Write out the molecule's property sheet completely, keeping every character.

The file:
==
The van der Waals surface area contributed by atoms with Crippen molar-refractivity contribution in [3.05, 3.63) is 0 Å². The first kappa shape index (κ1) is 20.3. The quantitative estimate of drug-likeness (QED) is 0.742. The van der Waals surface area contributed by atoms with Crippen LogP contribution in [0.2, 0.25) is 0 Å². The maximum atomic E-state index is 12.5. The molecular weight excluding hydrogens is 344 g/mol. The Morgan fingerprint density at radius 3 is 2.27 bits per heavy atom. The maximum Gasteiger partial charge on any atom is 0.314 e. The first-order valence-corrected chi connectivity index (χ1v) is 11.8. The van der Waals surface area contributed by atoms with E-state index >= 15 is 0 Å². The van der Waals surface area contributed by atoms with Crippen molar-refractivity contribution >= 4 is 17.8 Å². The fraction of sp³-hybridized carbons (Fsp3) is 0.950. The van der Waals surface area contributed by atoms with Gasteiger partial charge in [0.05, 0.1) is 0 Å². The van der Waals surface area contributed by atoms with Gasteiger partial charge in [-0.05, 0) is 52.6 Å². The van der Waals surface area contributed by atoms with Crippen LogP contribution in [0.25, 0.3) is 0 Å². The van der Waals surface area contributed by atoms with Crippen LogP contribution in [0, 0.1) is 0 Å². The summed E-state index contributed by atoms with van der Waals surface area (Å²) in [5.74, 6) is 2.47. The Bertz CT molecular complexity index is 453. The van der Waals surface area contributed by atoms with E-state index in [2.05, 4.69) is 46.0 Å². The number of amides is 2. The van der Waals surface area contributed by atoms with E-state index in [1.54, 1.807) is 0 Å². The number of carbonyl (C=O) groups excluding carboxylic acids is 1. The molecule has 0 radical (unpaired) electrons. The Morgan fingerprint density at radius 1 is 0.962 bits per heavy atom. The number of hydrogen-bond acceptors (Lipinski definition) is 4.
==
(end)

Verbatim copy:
The van der Waals surface area contributed by atoms with Crippen molar-refractivity contribution in [3.05, 3.63) is 0 Å². The first kappa shape index (κ1) is 20.3. The quantitative estimate of drug-likeness (QED) is 0.742. The van der Waals surface area contributed by atoms with Crippen LogP contribution in [0.2, 0.25) is 0 Å². The maximum atomic E-state index is 12.5. The molecular weight excluding hydrogens is 344 g/mol. The Morgan fingerprint density at radius 3 is 2.27 bits per heavy atom. The maximum Gasteiger partial charge on any atom is 0.314 e. The first-order valence-corrected chi connectivity index (χ1v) is 11.8. The van der Waals surface area contributed by atoms with E-state index >= 15 is 0 Å². The van der Waals surface area contributed by atoms with Crippen molar-refractivity contribution >= 4 is 17.8 Å². The fraction of sp³-hybridized carbons (Fsp3) is 0.950. The van der Waals surface area contributed by atoms with Gasteiger partial charge in [0.05, 0.1) is 0 Å². The van der Waals surface area contributed by atoms with Gasteiger partial charge in [-0.05, 0) is 52.6 Å². The van der Waals surface area contributed by atoms with Crippen LogP contribution in [0.25, 0.3) is 0 Å². The van der Waals surface area contributed by atoms with Crippen LogP contribution in [0, 0.1) is 0 Å². The summed E-state index contributed by atoms with van der Waals surface area (Å²) in [5.74, 6) is 2.47. The Bertz CT molecular complexity index is 453. The van der Waals surface area contributed by atoms with E-state index in [2.05, 4.69) is 46.0 Å². The number of amides is 2. The van der Waals surface area contributed by atoms with E-state index in [1.54, 1.807) is 0 Å². The number of carbonyl (C=O) groups excluding carboxylic acids is 1. The molecule has 0 radical (unpaired) electrons. The Morgan fingerprint density at radius 1 is 0.962 bits per heavy atom. The number of hydrogen-bond acceptors (Lipinski definition) is 4.